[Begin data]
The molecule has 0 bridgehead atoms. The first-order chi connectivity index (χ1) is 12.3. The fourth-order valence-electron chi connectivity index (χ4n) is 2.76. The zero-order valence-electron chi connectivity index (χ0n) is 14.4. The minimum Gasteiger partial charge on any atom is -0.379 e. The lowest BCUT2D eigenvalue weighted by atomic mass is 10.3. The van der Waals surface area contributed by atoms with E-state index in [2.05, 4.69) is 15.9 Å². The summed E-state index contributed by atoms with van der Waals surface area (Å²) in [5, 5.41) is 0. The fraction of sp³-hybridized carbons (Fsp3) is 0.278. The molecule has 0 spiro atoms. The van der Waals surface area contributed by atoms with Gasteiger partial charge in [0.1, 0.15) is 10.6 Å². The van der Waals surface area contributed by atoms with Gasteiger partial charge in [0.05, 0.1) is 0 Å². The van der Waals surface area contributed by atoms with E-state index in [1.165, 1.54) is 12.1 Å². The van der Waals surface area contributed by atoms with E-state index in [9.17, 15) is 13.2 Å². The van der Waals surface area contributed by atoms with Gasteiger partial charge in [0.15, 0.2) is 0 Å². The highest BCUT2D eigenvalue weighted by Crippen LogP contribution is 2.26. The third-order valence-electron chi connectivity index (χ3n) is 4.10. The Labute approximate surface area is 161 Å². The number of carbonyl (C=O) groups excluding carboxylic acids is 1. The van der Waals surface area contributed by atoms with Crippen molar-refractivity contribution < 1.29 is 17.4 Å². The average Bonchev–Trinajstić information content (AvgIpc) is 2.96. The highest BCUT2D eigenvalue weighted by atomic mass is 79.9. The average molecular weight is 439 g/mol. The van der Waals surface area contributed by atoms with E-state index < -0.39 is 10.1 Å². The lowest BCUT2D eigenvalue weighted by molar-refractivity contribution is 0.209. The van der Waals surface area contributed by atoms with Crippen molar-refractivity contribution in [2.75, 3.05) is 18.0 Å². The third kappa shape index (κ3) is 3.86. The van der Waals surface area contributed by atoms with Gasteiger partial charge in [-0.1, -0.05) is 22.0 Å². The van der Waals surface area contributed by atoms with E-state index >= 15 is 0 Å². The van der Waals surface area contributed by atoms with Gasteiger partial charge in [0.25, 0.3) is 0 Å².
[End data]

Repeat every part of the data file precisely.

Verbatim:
The molecule has 0 bridgehead atoms. The first-order chi connectivity index (χ1) is 12.3. The fourth-order valence-electron chi connectivity index (χ4n) is 2.76. The zero-order valence-electron chi connectivity index (χ0n) is 14.4. The minimum Gasteiger partial charge on any atom is -0.379 e. The lowest BCUT2D eigenvalue weighted by atomic mass is 10.3. The van der Waals surface area contributed by atoms with E-state index in [2.05, 4.69) is 15.9 Å². The summed E-state index contributed by atoms with van der Waals surface area (Å²) in [5, 5.41) is 0. The fraction of sp³-hybridized carbons (Fsp3) is 0.278. The molecule has 0 spiro atoms. The van der Waals surface area contributed by atoms with Gasteiger partial charge in [0.1, 0.15) is 10.6 Å². The van der Waals surface area contributed by atoms with Gasteiger partial charge in [0.05, 0.1) is 0 Å². The van der Waals surface area contributed by atoms with E-state index in [1.165, 1.54) is 12.1 Å². The van der Waals surface area contributed by atoms with E-state index in [9.17, 15) is 13.2 Å². The van der Waals surface area contributed by atoms with Gasteiger partial charge in [0.15, 0.2) is 0 Å². The highest BCUT2D eigenvalue weighted by Crippen LogP contribution is 2.26. The third-order valence-electron chi connectivity index (χ3n) is 4.10. The Labute approximate surface area is 161 Å². The number of carbonyl (C=O) groups excluding carboxylic acids is 1. The van der Waals surface area contributed by atoms with Crippen molar-refractivity contribution < 1.29 is 17.4 Å². The average Bonchev–Trinajstić information content (AvgIpc) is 2.96. The highest BCUT2D eigenvalue weighted by atomic mass is 79.9. The average molecular weight is 439 g/mol. The van der Waals surface area contributed by atoms with E-state index < -0.39 is 10.1 Å². The lowest BCUT2D eigenvalue weighted by molar-refractivity contribution is 0.209. The van der Waals surface area contributed by atoms with Crippen molar-refractivity contribution in [2.75, 3.05) is 18.0 Å². The third kappa shape index (κ3) is 3.86. The van der Waals surface area contributed by atoms with Gasteiger partial charge in [-0.1, -0.05) is 22.0 Å². The van der Waals surface area contributed by atoms with E-state index >= 15 is 0 Å². The van der Waals surface area contributed by atoms with Gasteiger partial charge in [0.25, 0.3) is 0 Å².